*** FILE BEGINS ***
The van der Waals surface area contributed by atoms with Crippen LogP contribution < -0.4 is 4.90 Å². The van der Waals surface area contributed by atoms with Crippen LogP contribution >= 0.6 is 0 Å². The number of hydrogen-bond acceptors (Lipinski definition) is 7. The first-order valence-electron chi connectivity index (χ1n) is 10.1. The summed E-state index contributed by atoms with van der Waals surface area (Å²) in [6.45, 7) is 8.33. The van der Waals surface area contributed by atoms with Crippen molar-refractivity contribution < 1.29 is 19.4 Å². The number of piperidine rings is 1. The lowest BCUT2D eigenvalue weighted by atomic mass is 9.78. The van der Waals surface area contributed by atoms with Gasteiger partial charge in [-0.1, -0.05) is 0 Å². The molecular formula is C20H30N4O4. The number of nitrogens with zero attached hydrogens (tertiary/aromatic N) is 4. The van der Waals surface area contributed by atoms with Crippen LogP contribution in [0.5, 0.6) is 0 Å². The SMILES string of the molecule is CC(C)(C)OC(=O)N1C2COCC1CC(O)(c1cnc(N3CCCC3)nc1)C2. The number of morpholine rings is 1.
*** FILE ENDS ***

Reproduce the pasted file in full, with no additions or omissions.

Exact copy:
The van der Waals surface area contributed by atoms with Crippen LogP contribution < -0.4 is 4.90 Å². The van der Waals surface area contributed by atoms with Crippen LogP contribution >= 0.6 is 0 Å². The number of hydrogen-bond acceptors (Lipinski definition) is 7. The first-order valence-electron chi connectivity index (χ1n) is 10.1. The summed E-state index contributed by atoms with van der Waals surface area (Å²) in [6.45, 7) is 8.33. The van der Waals surface area contributed by atoms with Crippen molar-refractivity contribution < 1.29 is 19.4 Å². The number of piperidine rings is 1. The lowest BCUT2D eigenvalue weighted by atomic mass is 9.78. The van der Waals surface area contributed by atoms with Gasteiger partial charge in [-0.1, -0.05) is 0 Å². The molecular formula is C20H30N4O4. The number of nitrogens with zero attached hydrogens (tertiary/aromatic N) is 4. The van der Waals surface area contributed by atoms with Crippen LogP contribution in [0.5, 0.6) is 0 Å². The SMILES string of the molecule is CC(C)(C)OC(=O)N1C2COCC1CC(O)(c1cnc(N3CCCC3)nc1)C2. The number of morpholine rings is 1.